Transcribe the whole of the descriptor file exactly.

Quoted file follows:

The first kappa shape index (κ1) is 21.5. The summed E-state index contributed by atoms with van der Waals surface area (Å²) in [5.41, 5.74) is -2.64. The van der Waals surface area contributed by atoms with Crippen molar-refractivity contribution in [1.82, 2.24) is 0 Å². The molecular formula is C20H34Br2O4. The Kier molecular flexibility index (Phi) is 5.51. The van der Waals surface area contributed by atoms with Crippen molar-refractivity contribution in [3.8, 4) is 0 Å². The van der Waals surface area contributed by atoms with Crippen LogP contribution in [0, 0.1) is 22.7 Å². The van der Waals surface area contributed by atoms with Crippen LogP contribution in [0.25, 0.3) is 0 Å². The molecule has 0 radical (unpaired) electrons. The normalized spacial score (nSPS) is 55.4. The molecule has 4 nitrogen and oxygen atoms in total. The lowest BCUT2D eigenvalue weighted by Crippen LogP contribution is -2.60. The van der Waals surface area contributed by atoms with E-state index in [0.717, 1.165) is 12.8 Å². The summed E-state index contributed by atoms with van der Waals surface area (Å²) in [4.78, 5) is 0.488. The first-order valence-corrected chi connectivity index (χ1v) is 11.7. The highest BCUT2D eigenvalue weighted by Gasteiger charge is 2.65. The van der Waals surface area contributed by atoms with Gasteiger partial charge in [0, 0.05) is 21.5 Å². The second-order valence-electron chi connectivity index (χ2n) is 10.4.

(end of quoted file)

The first kappa shape index (κ1) is 21.5. The summed E-state index contributed by atoms with van der Waals surface area (Å²) in [5.41, 5.74) is -2.64. The van der Waals surface area contributed by atoms with Crippen molar-refractivity contribution in [1.82, 2.24) is 0 Å². The molecular formula is C20H34Br2O4. The Kier molecular flexibility index (Phi) is 5.51. The van der Waals surface area contributed by atoms with Crippen molar-refractivity contribution in [3.8, 4) is 0 Å². The van der Waals surface area contributed by atoms with Crippen LogP contribution in [0, 0.1) is 22.7 Å². The van der Waals surface area contributed by atoms with Crippen LogP contribution in [0.25, 0.3) is 0 Å². The molecule has 0 radical (unpaired) electrons. The normalized spacial score (nSPS) is 55.4. The molecule has 4 nitrogen and oxygen atoms in total. The lowest BCUT2D eigenvalue weighted by Crippen LogP contribution is -2.60. The van der Waals surface area contributed by atoms with E-state index in [0.717, 1.165) is 12.8 Å². The summed E-state index contributed by atoms with van der Waals surface area (Å²) in [4.78, 5) is 0.488. The first-order valence-corrected chi connectivity index (χ1v) is 11.7. The highest BCUT2D eigenvalue weighted by Gasteiger charge is 2.65. The van der Waals surface area contributed by atoms with Gasteiger partial charge in [0, 0.05) is 21.5 Å². The second-order valence-electron chi connectivity index (χ2n) is 10.4.